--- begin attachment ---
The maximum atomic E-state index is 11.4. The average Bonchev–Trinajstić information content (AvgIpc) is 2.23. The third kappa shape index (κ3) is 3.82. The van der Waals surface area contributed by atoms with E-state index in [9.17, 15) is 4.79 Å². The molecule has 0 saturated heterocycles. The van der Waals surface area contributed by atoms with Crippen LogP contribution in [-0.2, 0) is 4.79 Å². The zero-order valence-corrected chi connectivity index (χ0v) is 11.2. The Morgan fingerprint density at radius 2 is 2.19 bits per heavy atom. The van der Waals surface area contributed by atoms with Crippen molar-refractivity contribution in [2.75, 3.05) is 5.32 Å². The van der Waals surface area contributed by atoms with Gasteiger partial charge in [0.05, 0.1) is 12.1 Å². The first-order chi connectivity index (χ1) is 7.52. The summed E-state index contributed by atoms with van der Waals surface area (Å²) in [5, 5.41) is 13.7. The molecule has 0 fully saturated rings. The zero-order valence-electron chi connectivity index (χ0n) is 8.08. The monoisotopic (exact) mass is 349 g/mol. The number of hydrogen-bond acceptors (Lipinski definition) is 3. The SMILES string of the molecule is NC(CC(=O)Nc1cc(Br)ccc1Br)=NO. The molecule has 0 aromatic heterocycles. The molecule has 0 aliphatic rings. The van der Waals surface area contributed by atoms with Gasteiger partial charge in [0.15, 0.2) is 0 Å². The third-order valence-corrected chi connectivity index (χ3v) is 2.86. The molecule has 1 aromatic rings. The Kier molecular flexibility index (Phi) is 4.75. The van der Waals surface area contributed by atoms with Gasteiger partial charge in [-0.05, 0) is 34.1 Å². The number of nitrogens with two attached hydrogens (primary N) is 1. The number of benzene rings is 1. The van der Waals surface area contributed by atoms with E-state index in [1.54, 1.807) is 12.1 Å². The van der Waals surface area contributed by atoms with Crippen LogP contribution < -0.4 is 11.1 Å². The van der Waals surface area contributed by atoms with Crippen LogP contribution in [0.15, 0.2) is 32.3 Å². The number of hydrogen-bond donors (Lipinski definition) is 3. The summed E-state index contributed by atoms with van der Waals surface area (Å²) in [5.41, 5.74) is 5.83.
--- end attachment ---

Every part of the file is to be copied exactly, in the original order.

The maximum atomic E-state index is 11.4. The average Bonchev–Trinajstić information content (AvgIpc) is 2.23. The third kappa shape index (κ3) is 3.82. The van der Waals surface area contributed by atoms with E-state index in [9.17, 15) is 4.79 Å². The molecule has 0 saturated heterocycles. The van der Waals surface area contributed by atoms with Crippen LogP contribution in [-0.2, 0) is 4.79 Å². The zero-order valence-corrected chi connectivity index (χ0v) is 11.2. The Morgan fingerprint density at radius 2 is 2.19 bits per heavy atom. The van der Waals surface area contributed by atoms with Crippen molar-refractivity contribution in [2.75, 3.05) is 5.32 Å². The van der Waals surface area contributed by atoms with Gasteiger partial charge in [0.05, 0.1) is 12.1 Å². The first-order chi connectivity index (χ1) is 7.52. The summed E-state index contributed by atoms with van der Waals surface area (Å²) in [5, 5.41) is 13.7. The molecule has 0 fully saturated rings. The zero-order valence-electron chi connectivity index (χ0n) is 8.08. The monoisotopic (exact) mass is 349 g/mol. The number of hydrogen-bond acceptors (Lipinski definition) is 3. The SMILES string of the molecule is NC(CC(=O)Nc1cc(Br)ccc1Br)=NO. The molecule has 0 aromatic heterocycles. The molecule has 0 aliphatic rings. The van der Waals surface area contributed by atoms with Gasteiger partial charge in [0.15, 0.2) is 0 Å². The third-order valence-corrected chi connectivity index (χ3v) is 2.86. The molecule has 1 aromatic rings. The Kier molecular flexibility index (Phi) is 4.75. The van der Waals surface area contributed by atoms with Gasteiger partial charge in [-0.05, 0) is 34.1 Å². The number of nitrogens with two attached hydrogens (primary N) is 1. The number of benzene rings is 1. The van der Waals surface area contributed by atoms with E-state index in [1.54, 1.807) is 12.1 Å². The van der Waals surface area contributed by atoms with Crippen LogP contribution < -0.4 is 11.1 Å². The van der Waals surface area contributed by atoms with Crippen LogP contribution in [0.15, 0.2) is 32.3 Å². The number of hydrogen-bond donors (Lipinski definition) is 3. The summed E-state index contributed by atoms with van der Waals surface area (Å²) in [5.41, 5.74) is 5.83.